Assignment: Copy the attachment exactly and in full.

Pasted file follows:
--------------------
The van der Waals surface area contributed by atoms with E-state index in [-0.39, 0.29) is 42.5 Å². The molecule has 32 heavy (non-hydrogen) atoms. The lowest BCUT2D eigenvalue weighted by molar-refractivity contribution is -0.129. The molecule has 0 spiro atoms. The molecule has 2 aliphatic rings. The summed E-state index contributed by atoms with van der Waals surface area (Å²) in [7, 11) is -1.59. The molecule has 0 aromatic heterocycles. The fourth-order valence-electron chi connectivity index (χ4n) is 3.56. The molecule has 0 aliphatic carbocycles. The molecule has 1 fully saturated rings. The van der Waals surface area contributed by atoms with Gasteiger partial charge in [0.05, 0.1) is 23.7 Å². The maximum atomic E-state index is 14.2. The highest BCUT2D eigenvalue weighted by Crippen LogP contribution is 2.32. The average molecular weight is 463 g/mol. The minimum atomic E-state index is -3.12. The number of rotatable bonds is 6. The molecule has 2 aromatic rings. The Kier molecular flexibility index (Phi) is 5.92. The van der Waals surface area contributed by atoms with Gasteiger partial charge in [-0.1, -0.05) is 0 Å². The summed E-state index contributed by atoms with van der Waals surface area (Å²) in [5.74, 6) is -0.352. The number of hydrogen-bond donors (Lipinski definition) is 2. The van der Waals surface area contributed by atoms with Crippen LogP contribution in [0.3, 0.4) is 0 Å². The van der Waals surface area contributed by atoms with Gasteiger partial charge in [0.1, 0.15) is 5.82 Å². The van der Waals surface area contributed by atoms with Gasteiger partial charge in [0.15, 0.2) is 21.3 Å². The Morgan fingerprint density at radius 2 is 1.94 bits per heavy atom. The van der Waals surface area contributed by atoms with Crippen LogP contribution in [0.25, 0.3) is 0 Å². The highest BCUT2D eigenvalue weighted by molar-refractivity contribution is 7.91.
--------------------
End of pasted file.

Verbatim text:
The van der Waals surface area contributed by atoms with E-state index in [-0.39, 0.29) is 42.5 Å². The molecule has 32 heavy (non-hydrogen) atoms. The lowest BCUT2D eigenvalue weighted by molar-refractivity contribution is -0.129. The molecule has 0 spiro atoms. The molecule has 2 aliphatic rings. The summed E-state index contributed by atoms with van der Waals surface area (Å²) in [7, 11) is -1.59. The molecule has 0 aromatic heterocycles. The fourth-order valence-electron chi connectivity index (χ4n) is 3.56. The molecule has 0 aliphatic carbocycles. The molecule has 1 fully saturated rings. The van der Waals surface area contributed by atoms with Gasteiger partial charge in [0.05, 0.1) is 23.7 Å². The maximum atomic E-state index is 14.2. The highest BCUT2D eigenvalue weighted by Crippen LogP contribution is 2.32. The average molecular weight is 463 g/mol. The minimum atomic E-state index is -3.12. The number of rotatable bonds is 6. The molecule has 2 aromatic rings. The Kier molecular flexibility index (Phi) is 5.92. The van der Waals surface area contributed by atoms with Gasteiger partial charge in [-0.1, -0.05) is 0 Å². The summed E-state index contributed by atoms with van der Waals surface area (Å²) in [5.74, 6) is -0.352. The number of hydrogen-bond donors (Lipinski definition) is 2. The van der Waals surface area contributed by atoms with Crippen LogP contribution in [0.3, 0.4) is 0 Å². The van der Waals surface area contributed by atoms with Gasteiger partial charge in [0.1, 0.15) is 5.82 Å². The van der Waals surface area contributed by atoms with Gasteiger partial charge in [0.15, 0.2) is 21.3 Å². The Morgan fingerprint density at radius 2 is 1.94 bits per heavy atom. The van der Waals surface area contributed by atoms with Crippen LogP contribution in [0.25, 0.3) is 0 Å². The highest BCUT2D eigenvalue weighted by molar-refractivity contribution is 7.91.